Thomas MacDonagh last letter to his family

Thomas wrote this letter to his family the night before his execution.

Midnight, Tuesday 2nd May, 1916

I Thomas MacDonagh, having now heard the sentence of the Court Martial held on me today, declare that in all my acts – all the acts for which I have been arraigned – I have been actuated by one motive only, The love of my country, the desire to make her a sovereign independent state, I still hope and pray that my acts may have for consummation her lasting freedom and happiness.

I am to die at dawn, 3:30 a.m., 3rd. May. I am ready to die, and thank God that I die in so holy a cause. My country will reward my dust richly.

On April 30th. I was astonished to receive by a messenger from P.H. Pearse, Commandant General of the Army of the Irish Republic, an order to surrender unconditionally to the British General. I did not obey the order as it came from a prisoner. I as then in supreme command of the Irish Army, consulted with my second in command and decided to confirm the order. I knew that it would involve my death and the deaths of other leaders. I hoped that it would save many true men among our followers, good lives for Ireland. God grant it has done so and God approve our deed. For my self I have no regret. The one bitterness that death has for me is the separation it brings from my beloved wife Muriel, and my beloved children, Donagh and Barbara. My country will then treat them as wards, I hope. I have devoted myself too much to National work and too little to the making of money to leave them a competence. God help them and support them, and give them a happy and prosperous life. Never was there a better, truer, purer woman then my wife Muriel, or more adorable children than Don and Barbara. It breaks my heart that I shall never se my children again, but I have not wept or murmured. I counted the cost of this and am ready to pay it. Muriel has been sent for here. I do not know if she can come. She may have no one to take the children while she is coming. If she does –

My money affairs are in a bad way. I am insured for £200 in the New York Life Co. but have borrowed £ 101, I think. I am insured for £100 in the Alliance Co., but have a bank debt for £80. That brings less than £120 from these sources, if they produce anything. In addition I have insured my two children for £100 each in Mutual Co. of Australasia, payment of premiums to cease at my death the money to be paid to the children at the age of twenty one. I ask my brother Joseph MacDonagh and my good and constant friend David Houston to help my poor wife in these matters. My brother Joe, who came with me and stood by me all last week has been sent away from here, I do not know where to. He, if he can, will help my family too. God bless him and my other sisters and bothers.

Assistance has been guaranteed from funds in the hands of Cumann na mBan and other funds to be collected in America by our fellow countrymen there in provision for the dependents of those who fall in the fight. I appeal without shame to the persons who control these funds to assist my family. My wife and I have given all for Ireland.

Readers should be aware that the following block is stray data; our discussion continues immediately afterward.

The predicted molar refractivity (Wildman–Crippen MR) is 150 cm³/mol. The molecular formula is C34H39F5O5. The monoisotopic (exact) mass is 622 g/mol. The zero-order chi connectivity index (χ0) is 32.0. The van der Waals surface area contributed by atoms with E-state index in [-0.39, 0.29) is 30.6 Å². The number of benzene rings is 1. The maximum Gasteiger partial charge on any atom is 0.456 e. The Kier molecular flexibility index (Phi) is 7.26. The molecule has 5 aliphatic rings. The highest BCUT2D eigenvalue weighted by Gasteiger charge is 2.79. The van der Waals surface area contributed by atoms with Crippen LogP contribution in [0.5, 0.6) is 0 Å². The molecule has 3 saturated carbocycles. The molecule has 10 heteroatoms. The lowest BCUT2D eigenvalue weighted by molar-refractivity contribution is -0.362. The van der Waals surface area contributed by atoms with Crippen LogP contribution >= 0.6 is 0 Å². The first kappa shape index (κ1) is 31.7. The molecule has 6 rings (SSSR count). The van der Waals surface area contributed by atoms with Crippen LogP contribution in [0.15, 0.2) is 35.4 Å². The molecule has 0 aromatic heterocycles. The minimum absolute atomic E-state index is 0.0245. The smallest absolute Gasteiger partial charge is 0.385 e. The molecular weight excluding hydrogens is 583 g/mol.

I ask my friend David Houston to see Mr. W.G. Lyon, publisher of my latest book, Literature in Ireland, and see that its publication may be useful for my wife and family. If Joseph Plunkett survives me and is a free man I make him, with my wife, my literary executor. Otherwise my wife and David Houston will take charge of my writings. For the first time I pray that they may bring in some profit at last. My wife will want money from every source.

Yesterday at my Court Martial in rebutting some trifling evidence, I made a statement as to the negotiations for surrender with General Lowe. On hearing it read after, it struck me that it might sound like an appeal. It was not such. I make no appeal, no recantation, no apology, for my acts. In what I said I merely claimed that I act honourably and thoroughly in all that I set myself to do. My enemies have, in return, treated my in an unworthy manner. But that can pass. It is a great and glorious thing to die for Ireland and I can well forget all petty annoyances in the splendour of this. When my son, Don, was born I thought that to him and not to me would this be given. God has been kinder than I hoped. My son will have a great name.

To my son Don. My darling little boy remember me kindly. Take my hope and purpose with my deed. For your sake and for the sake of your beloved mother and sister I would wish to live long, but you will recognise the thing I have done and see this as a consequence. I still think I have done a great thing for Ireland, and, with the defeat of her enemy, won the first step of her freedom. God Bless you, my son.

My darling daughter, Barbara, God bless you. I loved you more than ever a child has been loved.

My dearest love, Muriel, thank you a million times for all that you have been to me. I have only one trouble in leaving life – leaving you so. Be sure , Darling, God will assist and bless you. Goodbye. Kiss my darlings for me. I send you the few things I have saved out of this war. Goodbye my love, till we meet in heaven. I have a sure faith in our union there. I kiss this paper that goes to you.

I have just heard that they have not been able to reach you. Perhaps it is better so. Yet Father Aloysious is going to make another effort to do something. God help and sustain you, my love. But for your suffering this would be all joy and glory

Your loving husband

Thomas MacDonagh

I return the darlings’ photographs

Good bye my love.